Daniel Larison of The American Conservative notes
The arbitrariness of the Libyan intervention has been one of its defining features, but what hasn't been emphasized enough is its potential to subvert any and all norms governing relations between states. The principle of state sovereignty is something that could only be seen as a major problem by people who have enjoyed so many decades of general peace. Instead of being satisfied with the relative lack of international warfare, interventionists have to keep finding new reasons to initiate wars, and at some point this disrespect for other states' sovereignty may end up affecting allies more significant than Georgia. Believing that it is acceptable and even mandatory to attack another state on account of its internal conflicts is truly dangerous. It is a constant invitation for the U.S. to enter conflicts it has no reason to join, and it creates an opening for many other governments to exploit when it suits them. In practice, such interventions make it harder for small and weak states to preserve their territorial integrity, and it invites larger and stronger states to exploit their neighbors' weaknesses and divisions to their advantage.
I would add that the whimsicality of three of America's last four wars — Serbia, Iraq, and Libya — increases America's need to stay unquestionably #1 in the world militarily, at our vast expense. Our policy has been: We're #1, so we can start wars with other sovereign states as long as they are, at minimum, unpopular. In contrast, Switzerland's traditional policy — We won't attack you, but if you attack us, we will defeat you — doesn't require Switzerland to be #1, just strong enough to make invading Switzerland unprofitable for other countries.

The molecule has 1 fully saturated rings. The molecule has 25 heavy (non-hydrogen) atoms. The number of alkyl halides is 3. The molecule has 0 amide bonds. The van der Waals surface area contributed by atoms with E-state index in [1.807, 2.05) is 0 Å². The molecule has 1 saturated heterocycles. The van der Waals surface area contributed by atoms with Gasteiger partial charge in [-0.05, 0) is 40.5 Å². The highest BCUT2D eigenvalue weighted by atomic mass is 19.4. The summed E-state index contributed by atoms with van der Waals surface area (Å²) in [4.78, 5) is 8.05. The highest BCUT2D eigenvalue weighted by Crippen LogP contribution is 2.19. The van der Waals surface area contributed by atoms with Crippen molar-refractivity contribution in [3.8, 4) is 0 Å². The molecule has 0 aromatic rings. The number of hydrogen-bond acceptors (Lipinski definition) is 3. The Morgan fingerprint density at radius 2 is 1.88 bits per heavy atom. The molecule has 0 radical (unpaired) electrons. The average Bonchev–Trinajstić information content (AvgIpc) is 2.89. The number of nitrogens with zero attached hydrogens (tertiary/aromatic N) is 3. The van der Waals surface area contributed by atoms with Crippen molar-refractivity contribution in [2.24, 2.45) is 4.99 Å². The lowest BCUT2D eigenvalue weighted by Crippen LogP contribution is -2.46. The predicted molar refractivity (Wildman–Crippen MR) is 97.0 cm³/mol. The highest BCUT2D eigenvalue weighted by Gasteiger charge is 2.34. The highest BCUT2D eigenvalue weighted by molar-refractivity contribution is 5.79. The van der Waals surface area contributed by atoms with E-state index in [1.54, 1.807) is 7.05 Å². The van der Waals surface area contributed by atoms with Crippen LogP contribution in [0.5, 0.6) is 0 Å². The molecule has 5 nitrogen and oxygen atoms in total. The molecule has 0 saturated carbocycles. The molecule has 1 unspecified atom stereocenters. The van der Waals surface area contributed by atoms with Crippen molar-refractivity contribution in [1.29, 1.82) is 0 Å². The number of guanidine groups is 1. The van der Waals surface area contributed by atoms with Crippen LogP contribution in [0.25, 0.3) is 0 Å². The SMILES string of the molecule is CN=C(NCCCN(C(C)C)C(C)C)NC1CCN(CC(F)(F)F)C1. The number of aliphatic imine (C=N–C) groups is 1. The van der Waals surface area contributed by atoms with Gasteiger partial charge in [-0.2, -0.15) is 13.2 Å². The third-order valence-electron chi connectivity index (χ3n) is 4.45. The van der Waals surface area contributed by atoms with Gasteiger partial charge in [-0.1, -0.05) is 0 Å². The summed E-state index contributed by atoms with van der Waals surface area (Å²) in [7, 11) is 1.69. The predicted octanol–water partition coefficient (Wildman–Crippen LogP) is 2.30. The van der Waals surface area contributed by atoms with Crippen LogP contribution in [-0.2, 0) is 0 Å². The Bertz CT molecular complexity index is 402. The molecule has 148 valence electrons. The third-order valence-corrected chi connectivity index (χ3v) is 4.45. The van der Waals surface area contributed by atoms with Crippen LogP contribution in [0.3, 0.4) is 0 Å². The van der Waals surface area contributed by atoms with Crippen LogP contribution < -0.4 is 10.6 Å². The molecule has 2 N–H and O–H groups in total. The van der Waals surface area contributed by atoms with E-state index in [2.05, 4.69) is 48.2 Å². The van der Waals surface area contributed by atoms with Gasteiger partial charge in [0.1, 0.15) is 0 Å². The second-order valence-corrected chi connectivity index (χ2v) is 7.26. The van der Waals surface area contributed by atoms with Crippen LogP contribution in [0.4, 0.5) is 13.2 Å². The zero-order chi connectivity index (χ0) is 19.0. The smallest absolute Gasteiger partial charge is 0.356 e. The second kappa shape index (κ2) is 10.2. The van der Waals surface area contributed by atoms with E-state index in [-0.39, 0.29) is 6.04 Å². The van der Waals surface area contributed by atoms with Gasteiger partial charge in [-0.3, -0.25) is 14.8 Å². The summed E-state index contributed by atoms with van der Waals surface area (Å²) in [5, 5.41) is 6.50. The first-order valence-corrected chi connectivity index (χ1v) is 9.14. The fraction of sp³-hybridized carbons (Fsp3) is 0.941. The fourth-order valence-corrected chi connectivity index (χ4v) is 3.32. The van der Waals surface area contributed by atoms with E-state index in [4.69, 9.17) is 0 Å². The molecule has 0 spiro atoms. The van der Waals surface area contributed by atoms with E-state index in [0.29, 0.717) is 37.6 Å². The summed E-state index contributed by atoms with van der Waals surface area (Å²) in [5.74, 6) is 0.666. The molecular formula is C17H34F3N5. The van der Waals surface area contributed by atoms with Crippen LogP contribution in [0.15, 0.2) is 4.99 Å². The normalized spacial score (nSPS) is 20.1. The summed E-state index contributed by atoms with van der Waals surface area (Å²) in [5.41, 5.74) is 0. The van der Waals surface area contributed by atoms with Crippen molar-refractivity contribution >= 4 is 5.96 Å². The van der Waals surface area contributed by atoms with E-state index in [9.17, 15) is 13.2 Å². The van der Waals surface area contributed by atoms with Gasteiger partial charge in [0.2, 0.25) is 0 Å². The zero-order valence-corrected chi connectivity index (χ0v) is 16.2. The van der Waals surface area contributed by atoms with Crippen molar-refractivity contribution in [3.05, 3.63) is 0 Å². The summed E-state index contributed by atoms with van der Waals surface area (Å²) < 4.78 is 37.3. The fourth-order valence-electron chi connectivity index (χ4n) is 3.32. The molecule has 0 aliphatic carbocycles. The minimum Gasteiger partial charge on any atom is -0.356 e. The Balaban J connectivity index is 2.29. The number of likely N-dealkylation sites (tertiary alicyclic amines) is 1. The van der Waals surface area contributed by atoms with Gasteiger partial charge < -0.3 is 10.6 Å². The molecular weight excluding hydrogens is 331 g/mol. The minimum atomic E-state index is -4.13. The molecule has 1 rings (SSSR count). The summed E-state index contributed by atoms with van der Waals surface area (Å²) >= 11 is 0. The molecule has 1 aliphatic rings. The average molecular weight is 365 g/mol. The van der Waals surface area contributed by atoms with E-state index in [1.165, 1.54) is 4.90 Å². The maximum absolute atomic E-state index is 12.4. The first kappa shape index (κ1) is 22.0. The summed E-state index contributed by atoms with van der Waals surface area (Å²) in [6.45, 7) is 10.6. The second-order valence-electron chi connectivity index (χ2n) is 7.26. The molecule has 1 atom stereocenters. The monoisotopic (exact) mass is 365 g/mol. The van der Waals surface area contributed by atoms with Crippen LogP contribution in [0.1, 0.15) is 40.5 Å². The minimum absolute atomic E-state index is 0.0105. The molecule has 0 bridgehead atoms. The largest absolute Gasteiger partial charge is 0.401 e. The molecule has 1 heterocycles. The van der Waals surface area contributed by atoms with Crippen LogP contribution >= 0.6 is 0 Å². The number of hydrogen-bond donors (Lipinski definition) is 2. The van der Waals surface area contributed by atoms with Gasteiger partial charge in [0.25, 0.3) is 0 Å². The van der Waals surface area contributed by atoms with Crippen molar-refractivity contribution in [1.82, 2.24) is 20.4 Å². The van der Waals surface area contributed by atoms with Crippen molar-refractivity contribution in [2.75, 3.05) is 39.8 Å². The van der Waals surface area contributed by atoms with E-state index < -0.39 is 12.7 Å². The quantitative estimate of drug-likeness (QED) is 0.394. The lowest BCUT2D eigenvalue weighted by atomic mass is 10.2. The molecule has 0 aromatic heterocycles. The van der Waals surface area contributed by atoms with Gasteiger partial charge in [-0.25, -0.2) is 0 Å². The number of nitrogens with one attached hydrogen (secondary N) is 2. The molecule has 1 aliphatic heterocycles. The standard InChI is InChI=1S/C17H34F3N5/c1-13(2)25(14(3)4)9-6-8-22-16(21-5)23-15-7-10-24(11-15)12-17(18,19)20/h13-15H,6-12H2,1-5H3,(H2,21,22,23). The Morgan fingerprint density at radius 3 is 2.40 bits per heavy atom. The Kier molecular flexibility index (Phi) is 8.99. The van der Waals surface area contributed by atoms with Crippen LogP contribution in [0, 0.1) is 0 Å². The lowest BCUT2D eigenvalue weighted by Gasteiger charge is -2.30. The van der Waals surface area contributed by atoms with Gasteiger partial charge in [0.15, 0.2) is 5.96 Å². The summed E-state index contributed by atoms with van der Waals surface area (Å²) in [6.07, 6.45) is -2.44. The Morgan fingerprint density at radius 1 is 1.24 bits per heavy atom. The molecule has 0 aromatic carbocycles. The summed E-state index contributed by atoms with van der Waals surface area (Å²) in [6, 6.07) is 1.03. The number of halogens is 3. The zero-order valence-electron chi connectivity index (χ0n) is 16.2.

Moreover, the Swiss policy is generalizable like the Golden Rule: don't starts wars with other countries, and they shouldn't start wars with you. In contrast, post-Cold War America acts like it believes in the "Golden Rule:"
he who has the gold, makes the rules.
But are we always going to have the gold?
After all these subsequent willy-nilly wars, the Kuwait War of 1991 now seems, in retrospect, a model of statesmanship. Saddam started the war by conquering Kuwait, and George H.W. Bush had reasons of principle (we don't like aggression across state lines) and pragmatism (we don't want fewer members of OPEC better cartelizing oil), and we were able to sign up three dozen other countries to accompany us.
But, what happens when someday China is #1. We'll they draw their lessons from Old Bush or from Young Bush or Obama?